wherein responsive to an interrupt for the special purpose processing element, the interrupt handler performs interrupt handling within the special purpose processing element;
wherein responsive to an exception for the special purpose processing element, the exception handler performs exception processing within the special purpose processing element; and
wherein responsive to the process accessing an effective address within the effective address range of the special purpose processing element, the address translator performs address translation within the special purpose processing element to access a real address in hardware.
16. The computer program product of claim 15, wherein the special purpose processing element adheres to a set of rules required for a processor.
17. The computer program product of claim 15, wherein the expansion slot is a peripheral component interconnect express (PCIe) expansion slot.
18. The computer program product of claim 15, wherein a peripheral device is connected to a second expansion slot and wherein the second expansion slot is connected to the system bus via the input/output channel controller.
19. The computer program product of claim 15, wherein the special purpose processing element is an input/output adapter.
20. The computer program product of claim 15, wherein the special purpose processing element is a security processor.
US12024220 2008-02-01 2008-02-01 Binding a process to a special purpose processing element having characteristics of a processor Active 2033-01-05 US8893126B2 (en)

Priority Applications (1)

Application Number Priority Date Filing Date Title
US12024220 US8893126B2 (en) 2008-02-01 2008-02-01 Binding a process to a special purpose processing element having characteristics of a processor

Applications Claiming Priority (1)

Application Number Priority Date Filing Date Title
US12024220 US8893126B2 (en) 2008-02-01 2008-02-01 Binding a process to a special purpose processing element having characteristics of a processor

Publications (2)

Publication Number Publication Date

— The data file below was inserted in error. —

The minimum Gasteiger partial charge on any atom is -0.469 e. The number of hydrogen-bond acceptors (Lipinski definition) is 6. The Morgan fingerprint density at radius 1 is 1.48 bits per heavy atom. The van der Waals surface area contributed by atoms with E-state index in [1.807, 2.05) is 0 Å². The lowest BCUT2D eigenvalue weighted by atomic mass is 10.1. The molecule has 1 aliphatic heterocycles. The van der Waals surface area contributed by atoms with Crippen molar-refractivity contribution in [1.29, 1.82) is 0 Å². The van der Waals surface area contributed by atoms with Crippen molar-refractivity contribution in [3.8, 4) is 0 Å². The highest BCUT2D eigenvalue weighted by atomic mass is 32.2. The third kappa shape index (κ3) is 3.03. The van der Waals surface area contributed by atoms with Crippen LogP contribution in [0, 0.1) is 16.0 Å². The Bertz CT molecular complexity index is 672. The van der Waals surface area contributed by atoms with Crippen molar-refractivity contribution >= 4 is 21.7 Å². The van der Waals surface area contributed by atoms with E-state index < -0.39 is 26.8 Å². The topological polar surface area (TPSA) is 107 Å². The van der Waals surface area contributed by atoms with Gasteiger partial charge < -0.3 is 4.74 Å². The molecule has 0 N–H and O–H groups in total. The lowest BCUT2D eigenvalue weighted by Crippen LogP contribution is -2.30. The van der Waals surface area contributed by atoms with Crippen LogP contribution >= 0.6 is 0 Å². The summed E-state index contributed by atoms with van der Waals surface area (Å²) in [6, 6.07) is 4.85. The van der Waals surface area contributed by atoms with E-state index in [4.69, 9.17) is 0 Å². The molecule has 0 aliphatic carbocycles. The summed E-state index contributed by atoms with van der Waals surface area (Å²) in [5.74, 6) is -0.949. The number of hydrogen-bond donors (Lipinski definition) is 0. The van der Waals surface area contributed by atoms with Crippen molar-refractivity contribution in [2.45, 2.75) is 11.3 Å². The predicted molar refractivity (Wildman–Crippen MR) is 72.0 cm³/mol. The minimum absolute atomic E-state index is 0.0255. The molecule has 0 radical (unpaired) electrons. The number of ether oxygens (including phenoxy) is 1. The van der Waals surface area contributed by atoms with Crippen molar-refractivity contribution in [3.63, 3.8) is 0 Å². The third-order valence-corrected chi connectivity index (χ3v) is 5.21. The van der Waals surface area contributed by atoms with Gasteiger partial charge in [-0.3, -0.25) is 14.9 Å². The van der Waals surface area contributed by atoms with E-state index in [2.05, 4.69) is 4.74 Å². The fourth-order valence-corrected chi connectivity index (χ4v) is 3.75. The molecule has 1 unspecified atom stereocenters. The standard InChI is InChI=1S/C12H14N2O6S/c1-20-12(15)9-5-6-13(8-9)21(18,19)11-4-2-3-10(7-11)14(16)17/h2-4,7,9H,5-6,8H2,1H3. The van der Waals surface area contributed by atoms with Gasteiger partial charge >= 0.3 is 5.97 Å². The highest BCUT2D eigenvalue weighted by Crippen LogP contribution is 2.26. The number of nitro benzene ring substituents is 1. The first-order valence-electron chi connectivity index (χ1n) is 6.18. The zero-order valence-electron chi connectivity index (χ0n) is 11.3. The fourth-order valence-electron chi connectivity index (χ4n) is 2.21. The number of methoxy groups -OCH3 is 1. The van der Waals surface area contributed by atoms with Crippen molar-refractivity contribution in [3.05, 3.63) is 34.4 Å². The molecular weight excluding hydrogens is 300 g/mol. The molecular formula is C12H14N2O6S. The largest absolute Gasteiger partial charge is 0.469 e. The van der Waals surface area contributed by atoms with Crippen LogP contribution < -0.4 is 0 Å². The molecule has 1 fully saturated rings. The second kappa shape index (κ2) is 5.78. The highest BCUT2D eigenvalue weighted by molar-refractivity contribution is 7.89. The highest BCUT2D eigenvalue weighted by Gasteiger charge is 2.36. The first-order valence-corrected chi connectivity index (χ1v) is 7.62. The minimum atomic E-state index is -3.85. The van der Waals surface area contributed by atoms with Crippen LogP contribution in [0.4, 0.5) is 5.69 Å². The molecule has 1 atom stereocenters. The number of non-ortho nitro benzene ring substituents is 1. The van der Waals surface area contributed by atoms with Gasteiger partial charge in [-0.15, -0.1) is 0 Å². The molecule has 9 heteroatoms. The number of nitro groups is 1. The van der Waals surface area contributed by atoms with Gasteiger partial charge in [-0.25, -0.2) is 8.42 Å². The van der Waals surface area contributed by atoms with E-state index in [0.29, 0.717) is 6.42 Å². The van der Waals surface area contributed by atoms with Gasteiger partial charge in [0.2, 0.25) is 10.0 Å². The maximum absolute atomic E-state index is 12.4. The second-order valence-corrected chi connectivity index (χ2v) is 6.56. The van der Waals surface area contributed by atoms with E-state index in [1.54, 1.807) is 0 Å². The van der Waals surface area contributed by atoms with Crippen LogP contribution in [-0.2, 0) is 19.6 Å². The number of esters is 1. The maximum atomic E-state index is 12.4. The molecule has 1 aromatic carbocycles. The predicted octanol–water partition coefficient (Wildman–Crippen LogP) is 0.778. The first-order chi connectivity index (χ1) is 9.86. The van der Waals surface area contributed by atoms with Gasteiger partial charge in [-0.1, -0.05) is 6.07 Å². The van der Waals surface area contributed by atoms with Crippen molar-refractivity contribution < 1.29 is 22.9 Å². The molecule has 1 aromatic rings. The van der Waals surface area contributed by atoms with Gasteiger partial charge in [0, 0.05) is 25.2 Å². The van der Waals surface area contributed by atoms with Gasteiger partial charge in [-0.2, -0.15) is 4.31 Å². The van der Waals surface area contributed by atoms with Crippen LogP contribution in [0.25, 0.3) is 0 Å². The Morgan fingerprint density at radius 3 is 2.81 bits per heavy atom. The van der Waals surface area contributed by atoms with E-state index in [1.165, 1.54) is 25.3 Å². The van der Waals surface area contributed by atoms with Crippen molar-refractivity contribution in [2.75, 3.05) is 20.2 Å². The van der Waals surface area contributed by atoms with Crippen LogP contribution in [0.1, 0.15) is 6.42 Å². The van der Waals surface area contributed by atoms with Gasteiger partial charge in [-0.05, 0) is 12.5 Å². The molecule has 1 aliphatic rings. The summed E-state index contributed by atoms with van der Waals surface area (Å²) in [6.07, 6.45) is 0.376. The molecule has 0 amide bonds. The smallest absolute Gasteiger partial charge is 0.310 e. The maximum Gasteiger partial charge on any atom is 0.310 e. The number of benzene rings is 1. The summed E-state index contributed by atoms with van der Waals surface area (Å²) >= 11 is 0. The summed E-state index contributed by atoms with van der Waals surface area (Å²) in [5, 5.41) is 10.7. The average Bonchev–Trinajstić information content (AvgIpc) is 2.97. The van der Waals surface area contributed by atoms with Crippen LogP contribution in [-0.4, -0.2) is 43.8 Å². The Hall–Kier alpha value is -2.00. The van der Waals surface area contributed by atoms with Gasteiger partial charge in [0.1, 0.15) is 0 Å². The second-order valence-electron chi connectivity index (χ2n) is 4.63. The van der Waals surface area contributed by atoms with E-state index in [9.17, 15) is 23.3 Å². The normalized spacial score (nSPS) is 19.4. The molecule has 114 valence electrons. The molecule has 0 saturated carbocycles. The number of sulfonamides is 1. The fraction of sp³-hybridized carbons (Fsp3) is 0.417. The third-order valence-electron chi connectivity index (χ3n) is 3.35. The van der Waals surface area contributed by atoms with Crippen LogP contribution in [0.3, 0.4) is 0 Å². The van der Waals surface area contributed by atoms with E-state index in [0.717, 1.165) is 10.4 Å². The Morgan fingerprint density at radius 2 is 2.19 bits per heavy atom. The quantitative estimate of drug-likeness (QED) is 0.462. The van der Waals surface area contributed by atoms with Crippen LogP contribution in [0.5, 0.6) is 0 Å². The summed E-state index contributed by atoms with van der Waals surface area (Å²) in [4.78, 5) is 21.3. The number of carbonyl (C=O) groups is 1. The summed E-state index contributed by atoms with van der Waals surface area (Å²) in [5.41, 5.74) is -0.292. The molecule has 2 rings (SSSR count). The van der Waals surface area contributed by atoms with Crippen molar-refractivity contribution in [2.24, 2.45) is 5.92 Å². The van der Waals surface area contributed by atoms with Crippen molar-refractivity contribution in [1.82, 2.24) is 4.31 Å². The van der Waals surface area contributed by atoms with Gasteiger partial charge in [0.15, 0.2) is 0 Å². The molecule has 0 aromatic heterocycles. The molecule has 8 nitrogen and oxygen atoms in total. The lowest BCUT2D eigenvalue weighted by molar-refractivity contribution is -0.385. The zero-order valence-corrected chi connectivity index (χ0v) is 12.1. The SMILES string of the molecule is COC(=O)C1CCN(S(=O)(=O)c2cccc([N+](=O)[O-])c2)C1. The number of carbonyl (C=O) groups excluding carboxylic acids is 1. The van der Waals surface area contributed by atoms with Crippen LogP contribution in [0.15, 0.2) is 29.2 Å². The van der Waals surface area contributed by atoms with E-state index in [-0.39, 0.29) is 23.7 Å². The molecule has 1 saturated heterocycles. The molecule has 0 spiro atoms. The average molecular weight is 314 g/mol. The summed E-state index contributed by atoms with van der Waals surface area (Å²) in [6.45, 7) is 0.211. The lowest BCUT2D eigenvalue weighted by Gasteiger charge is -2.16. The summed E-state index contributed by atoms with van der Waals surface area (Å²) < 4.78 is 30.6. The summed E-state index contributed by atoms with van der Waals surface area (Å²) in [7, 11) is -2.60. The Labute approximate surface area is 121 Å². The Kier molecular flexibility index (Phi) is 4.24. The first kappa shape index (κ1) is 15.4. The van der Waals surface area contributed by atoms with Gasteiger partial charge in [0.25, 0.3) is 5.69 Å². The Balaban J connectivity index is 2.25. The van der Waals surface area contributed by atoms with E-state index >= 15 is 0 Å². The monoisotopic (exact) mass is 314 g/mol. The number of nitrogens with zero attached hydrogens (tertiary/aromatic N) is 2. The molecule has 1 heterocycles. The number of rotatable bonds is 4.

US20090198971A1 true US20090198971A1 (en) 2009-08-06
US8893126B2 true US8893126B2 (en) 2014-11-18

Family

ID=40932863

Family Applications (1)

Application Number Title Priority Date Filing Date
US12024220 Active 2033-01-05 US8893126B2 (en) 2008-02-01 2008-02-01 Binding a process to a special purpose processing element having characteristics of a processor

Country Status (1)

Country Link
US (1) US8893126B2 (en)

Families Citing this family (9)

* Cited by examiner, † Cited by third party
Publication number Priority date Publication date Assignee Title
US7925842B2 (en) 2007-12-18 2011-04-12 International Business Machines Corporation Allocating a global shared memory
US7921261B2 (en) 2007-12-18 2011-04-05 International Business Machines Corporation Reserving a global address space
US8484307B2 (en) 2008-02-01 2013-07-09 International Business Machines Corporation Host fabric interface (HFI) to perform global shared memory (GSM) operations
US8214604B2 (en) 2008-02-01 2012-07-03 International Business Machines Corporation Mechanisms to order global shared memory operations
US8200910B2 (en) 2008-02-01 2012-06-12 International Business Machines Corporation Generating and issuing global shared memory operations via a send FIFO
US8239879B2 (en) 2008-02-01 2012-08-07 International Business Machines Corporation Notification by task of completion of GSM operations at target node
US8255913B2 (en) 2008-02-01 2012-08-28 International Business Machines Corporation Notification to task of completion of GSM operations by initiator node
US8275947B2 (en) 2008-02-01 2012-09-25 International Business Machines Corporation Mechanism to prevent illegal access to task address space by unauthorized tasks
US8146094B2 (en) * 2008-02-01 2012-03-27 International Business Machines Corporation Guaranteeing delivery of multi-packet GSM messages

Citations (33)

* Cited by examiner, † Cited by third party
Publication number Priority date Publication date Assignee Title
US4204113A (en) 1977-09-16 1980-05-20 Georges Giraud System for keeping account of predetermined homogenous units
US5016169A (en) 1987-03-27 1991-05-14 Nec Corporation Data processor capable of correctly re-executing instructions
US5420809A (en) * 1993-11-30 1995-05-30 Texas Instruments Incorporated Method of operating a data processing apparatus to compute correlation
US5603047A (en) * 1995-10-06 1997-02-11 Lsi Logic Corporation Superscalar microprocessor architecture
US5706434A (en) 1995-07-06 1998-01-06 Electric Classifieds, Inc. Integrated request-response system and method generating responses to request objects formatted according to various communication protocols
US5742840A (en) * 1995-08-16 1998-04-21 Microunity Systems Engineering, Inc. General purpose, multiple precision parallel operation, programmable media processor
WO1998032077A1 (en) 1997-01-16 1998-07-23 Bruce Cornett Method for connecting multiple heterogeneous computers to public networks using a single physical connection
US5918229A (en) 1996-11-22 1999-06-29 Mangosoft Corporation Structured data storage using globally addressable memory
US20010027512A1 (en) 1997-09-05 2001-10-04 Hagersten Erik E. Selective address translation in coherent memory replication
US6314501B1 (en) * 1998-07-23 2001-11-06 Unisys Corporation Computer system and method for operating multiple operating systems in different partitions of the computer system and for allowing the different partitions to communicate with one another through shared memory
US20020032844A1 (en) 2000-07-26 2002-03-14 West Karlon K. Distributed shared memory management